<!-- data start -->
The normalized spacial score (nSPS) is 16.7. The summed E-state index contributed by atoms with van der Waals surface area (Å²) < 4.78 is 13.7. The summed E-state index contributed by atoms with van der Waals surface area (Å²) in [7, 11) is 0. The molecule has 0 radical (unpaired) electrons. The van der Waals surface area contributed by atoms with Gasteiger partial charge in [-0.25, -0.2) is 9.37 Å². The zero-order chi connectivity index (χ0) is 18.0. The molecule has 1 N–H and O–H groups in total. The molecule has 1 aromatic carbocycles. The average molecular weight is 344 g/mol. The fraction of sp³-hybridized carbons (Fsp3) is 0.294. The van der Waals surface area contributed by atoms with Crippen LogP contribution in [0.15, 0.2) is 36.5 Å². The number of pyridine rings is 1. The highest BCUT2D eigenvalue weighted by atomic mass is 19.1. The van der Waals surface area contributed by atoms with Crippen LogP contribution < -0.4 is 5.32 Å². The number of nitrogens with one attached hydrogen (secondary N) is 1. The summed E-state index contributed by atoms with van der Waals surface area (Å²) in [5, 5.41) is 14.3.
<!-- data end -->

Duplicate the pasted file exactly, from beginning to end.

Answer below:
The normalized spacial score (nSPS) is 16.7. The summed E-state index contributed by atoms with van der Waals surface area (Å²) < 4.78 is 13.7. The summed E-state index contributed by atoms with van der Waals surface area (Å²) in [7, 11) is 0. The molecule has 0 radical (unpaired) electrons. The van der Waals surface area contributed by atoms with Gasteiger partial charge in [-0.25, -0.2) is 9.37 Å². The zero-order chi connectivity index (χ0) is 18.0. The molecule has 1 N–H and O–H groups in total. The molecule has 1 aromatic carbocycles. The average molecular weight is 344 g/mol. The fraction of sp³-hybridized carbons (Fsp3) is 0.294. The van der Waals surface area contributed by atoms with Crippen LogP contribution in [0.15, 0.2) is 36.5 Å². The number of pyridine rings is 1. The highest BCUT2D eigenvalue weighted by atomic mass is 19.1. The van der Waals surface area contributed by atoms with Crippen LogP contribution < -0.4 is 5.32 Å². The number of nitrogens with one attached hydrogen (secondary N) is 1. The summed E-state index contributed by atoms with van der Waals surface area (Å²) in [5, 5.41) is 14.3.